Climate action is rapidly evolving across the country. A growing understanding of our need to address climate adaptation and mitigation in an integrated manner, along with the need to meaningfully incorporate social-equity and environmental-injustice concerns is changing best practices and bringing forward a new group of leaders in the climate-action arena. Along with this shift toward holistic or systems-thinking approaches, the emergence of the private sector leading across the climate movement also provides new opportunities for growth in the field. These new factors in fighting climate change also require new partnerships and relationships to arise between public, social profit and for-profit stakeholders.

This session will kick off off the Climate Change track with a series of vignettes illuminating the technical and personal side of adaptation and mitigation from across the country. Using a unique format that you’ll love, our panel of experts will discuss the culture of climate change and how our biases hamper effective action, why business leadership is important, and what it means to adopt a “systems-thinking” approach.

The story of how climate action – when done well – can serve as a conduit for addressing layered vulnerabilities in our built environment and social injustice in our political and regulatory environments will be addressed through personal stories of courageous leadership and technical savvy.

Session Playbill

ImplementationWorkshop_Synthsis Activity_FINAL

NPSG_Worksheets_ClimateTrack

Moderators

Beth Gibbons, Managing Director, American Society of Adaptation Professionals

Speakers

Joyce Coffee, President, Climate Resilience Consulting
Michael McCormick, Senior Planner, Governor’s Office of Planning and Research
Manisha Patel, Associate Director for Environmental Policy, WSP
Kit Batten, Climate Resilience Chief, Pacific Gas and Electric Company
Jake Mackenzie, Council Member, City of Rohnert Park and Chair of the Metropolitan Transportation Commission
Amanda Ford, Environmental Justice and Ministry Director, Take Care Institute for Equity and Justice

Housing 2018: A Starting Point for Smart-Growth Placemaking | CM: 1.5

Golden Gate Room 2-3

CM 1.5

The trajectory of housing options, production and availability has experienced deep swings during the last 20 years. From boom years to recession foreclosures and economic recovery, the housing landscape has shifted as budgets retool, cities return, consumer preferences change, and affordability is redefined. A steady stream of federal, state and local housing subsidies has also increased affordable-housing stock while neighborhoods experienced gentrification pressures, and continuing federal-housing commitments are at best uncertain.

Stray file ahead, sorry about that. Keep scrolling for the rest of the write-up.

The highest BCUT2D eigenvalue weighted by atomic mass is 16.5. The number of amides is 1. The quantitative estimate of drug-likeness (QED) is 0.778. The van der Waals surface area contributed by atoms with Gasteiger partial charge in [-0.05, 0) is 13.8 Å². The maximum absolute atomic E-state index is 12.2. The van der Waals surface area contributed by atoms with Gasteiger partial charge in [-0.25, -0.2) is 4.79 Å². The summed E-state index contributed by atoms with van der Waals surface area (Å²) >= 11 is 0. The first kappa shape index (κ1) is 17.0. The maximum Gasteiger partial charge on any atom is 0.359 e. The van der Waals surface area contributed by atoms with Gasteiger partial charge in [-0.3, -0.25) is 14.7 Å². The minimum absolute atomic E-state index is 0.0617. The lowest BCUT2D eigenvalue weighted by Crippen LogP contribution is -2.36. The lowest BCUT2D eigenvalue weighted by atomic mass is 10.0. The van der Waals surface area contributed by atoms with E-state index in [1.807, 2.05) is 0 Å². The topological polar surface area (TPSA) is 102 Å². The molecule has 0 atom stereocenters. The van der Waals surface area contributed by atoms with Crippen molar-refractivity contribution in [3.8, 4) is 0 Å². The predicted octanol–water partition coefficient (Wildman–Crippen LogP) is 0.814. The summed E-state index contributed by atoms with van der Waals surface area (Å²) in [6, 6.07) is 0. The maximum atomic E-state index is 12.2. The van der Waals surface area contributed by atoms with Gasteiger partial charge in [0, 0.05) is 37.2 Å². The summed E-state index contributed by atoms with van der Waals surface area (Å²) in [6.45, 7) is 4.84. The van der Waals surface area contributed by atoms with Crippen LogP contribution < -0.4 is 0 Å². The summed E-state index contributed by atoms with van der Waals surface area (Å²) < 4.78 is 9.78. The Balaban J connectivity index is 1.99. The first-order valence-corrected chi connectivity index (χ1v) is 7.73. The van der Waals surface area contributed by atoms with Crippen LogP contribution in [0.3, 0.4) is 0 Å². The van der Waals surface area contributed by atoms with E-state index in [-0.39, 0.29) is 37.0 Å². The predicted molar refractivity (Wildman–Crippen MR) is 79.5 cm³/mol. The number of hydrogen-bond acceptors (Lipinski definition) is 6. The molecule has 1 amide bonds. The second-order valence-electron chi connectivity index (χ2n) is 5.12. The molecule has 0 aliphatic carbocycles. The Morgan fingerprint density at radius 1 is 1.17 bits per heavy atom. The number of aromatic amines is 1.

Pause with a team of national experts for a thoughtful and provocative conversation on the state of housing today. Looking back, have we made the right decisions about ensuring housing choices for all people regardless of income? How has the smart-growth movement affected the relationship of housing to vibrant places? Are there losers and winners? Looking forward, what are the housing challenges and opportunities that all communities must address within viable sustainability strategies? Explore the context for how leaders build the next generation of smart, equitable housing that works for everybody.

Moderator

Julie Seward, Principal, Julia Seward Consulting

Speakers

Chris Herbert, Managing director, Harvard Joint Center
Buzz Roberts, President and CEO, National Association of Affordable Housing Lenders
David Erickson, Director of Community Development, Federal Reserve Bank of San Francisco

Presentations

Herbert
Roberts

“One Water”: The Smart Solution to Extreme Conditions | CM: 1.5

Continental Ball Room 1

CM 1.5

Our uncertain climate and water future – with extreme weather events, water scarcity, changing precipitation patterns, demographics, and development decisions – is disrupting our water infrastructure, management practices, and governance structures. We need a new strategy to ensure we meet current and future water needs by creating a resilient watershed, robust economy and quality of life for all community members. This session will address the current state of our water systems, and introduce the audience to the “One Water” concept, or Integrated Water Management (IWM), a holistic systems-based approach that includes collaboration across and between sectors for better planning, decision-making and operations. Attendees will be equipped with new strategies and first steps to implementing the “One Water” approach.

Moderator

Celeste Cantu, General Manager, Santa Ana Watershed Project Authority

Speakers

Steve Moddemeyer, Principal, CollinsWoerman

Presentations

Moddemeyer

Action Partnerships for Healthier and More Equitable Communities | CM: 1.5

Golden Gate Room 4-5

CM 1.5